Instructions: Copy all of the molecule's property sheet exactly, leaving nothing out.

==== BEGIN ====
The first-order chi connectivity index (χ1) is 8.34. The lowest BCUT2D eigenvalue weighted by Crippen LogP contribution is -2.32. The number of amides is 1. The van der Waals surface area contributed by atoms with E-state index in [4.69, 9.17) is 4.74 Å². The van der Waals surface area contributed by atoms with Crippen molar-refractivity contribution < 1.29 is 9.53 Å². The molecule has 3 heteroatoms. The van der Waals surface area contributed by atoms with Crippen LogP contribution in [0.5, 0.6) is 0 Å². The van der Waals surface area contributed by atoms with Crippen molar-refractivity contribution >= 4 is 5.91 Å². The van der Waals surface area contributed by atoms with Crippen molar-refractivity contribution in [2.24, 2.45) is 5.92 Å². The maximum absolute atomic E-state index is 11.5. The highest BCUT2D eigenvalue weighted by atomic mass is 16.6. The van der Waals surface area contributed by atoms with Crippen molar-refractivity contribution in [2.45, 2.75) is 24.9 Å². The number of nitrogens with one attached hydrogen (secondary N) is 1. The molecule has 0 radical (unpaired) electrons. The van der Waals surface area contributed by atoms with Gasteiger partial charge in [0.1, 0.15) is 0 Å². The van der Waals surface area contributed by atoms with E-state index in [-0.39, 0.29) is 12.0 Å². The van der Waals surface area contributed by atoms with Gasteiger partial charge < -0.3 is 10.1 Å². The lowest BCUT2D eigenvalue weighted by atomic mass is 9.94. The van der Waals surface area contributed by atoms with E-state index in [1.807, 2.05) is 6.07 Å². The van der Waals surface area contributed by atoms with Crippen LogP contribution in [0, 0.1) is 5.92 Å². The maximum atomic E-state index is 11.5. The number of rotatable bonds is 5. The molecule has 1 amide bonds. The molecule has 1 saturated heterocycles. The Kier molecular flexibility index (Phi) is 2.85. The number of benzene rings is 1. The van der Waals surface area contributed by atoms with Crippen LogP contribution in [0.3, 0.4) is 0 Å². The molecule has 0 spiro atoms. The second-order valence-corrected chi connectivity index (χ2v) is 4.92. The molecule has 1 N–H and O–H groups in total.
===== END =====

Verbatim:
The first-order chi connectivity index (χ1) is 8.34. The lowest BCUT2D eigenvalue weighted by Crippen LogP contribution is -2.32. The number of amides is 1. The van der Waals surface area contributed by atoms with E-state index in [4.69, 9.17) is 4.74 Å². The van der Waals surface area contributed by atoms with Crippen molar-refractivity contribution < 1.29 is 9.53 Å². The molecule has 3 heteroatoms. The van der Waals surface area contributed by atoms with Crippen LogP contribution in [0.5, 0.6) is 0 Å². The van der Waals surface area contributed by atoms with Crippen molar-refractivity contribution >= 4 is 5.91 Å². The van der Waals surface area contributed by atoms with Crippen molar-refractivity contribution in [2.24, 2.45) is 5.92 Å². The maximum absolute atomic E-state index is 11.5. The highest BCUT2D eigenvalue weighted by atomic mass is 16.6. The van der Waals surface area contributed by atoms with Crippen molar-refractivity contribution in [2.45, 2.75) is 24.9 Å². The number of nitrogens with one attached hydrogen (secondary N) is 1. The molecule has 0 radical (unpaired) electrons. The van der Waals surface area contributed by atoms with Gasteiger partial charge in [0.1, 0.15) is 0 Å². The van der Waals surface area contributed by atoms with E-state index in [-0.39, 0.29) is 12.0 Å². The van der Waals surface area contributed by atoms with Gasteiger partial charge < -0.3 is 10.1 Å². The lowest BCUT2D eigenvalue weighted by atomic mass is 9.94. The van der Waals surface area contributed by atoms with E-state index in [1.807, 2.05) is 6.07 Å². The van der Waals surface area contributed by atoms with Crippen LogP contribution in [0, 0.1) is 5.92 Å². The maximum atomic E-state index is 11.5. The number of rotatable bonds is 5. The molecule has 1 amide bonds. The molecule has 1 saturated heterocycles. The Kier molecular flexibility index (Phi) is 2.85. The number of benzene rings is 1. The van der Waals surface area contributed by atoms with Crippen LogP contribution in [0.3, 0.4) is 0 Å². The molecule has 0 spiro atoms. The second-order valence-corrected chi connectivity index (χ2v) is 4.92. The molecule has 1 N–H and O–H groups in total.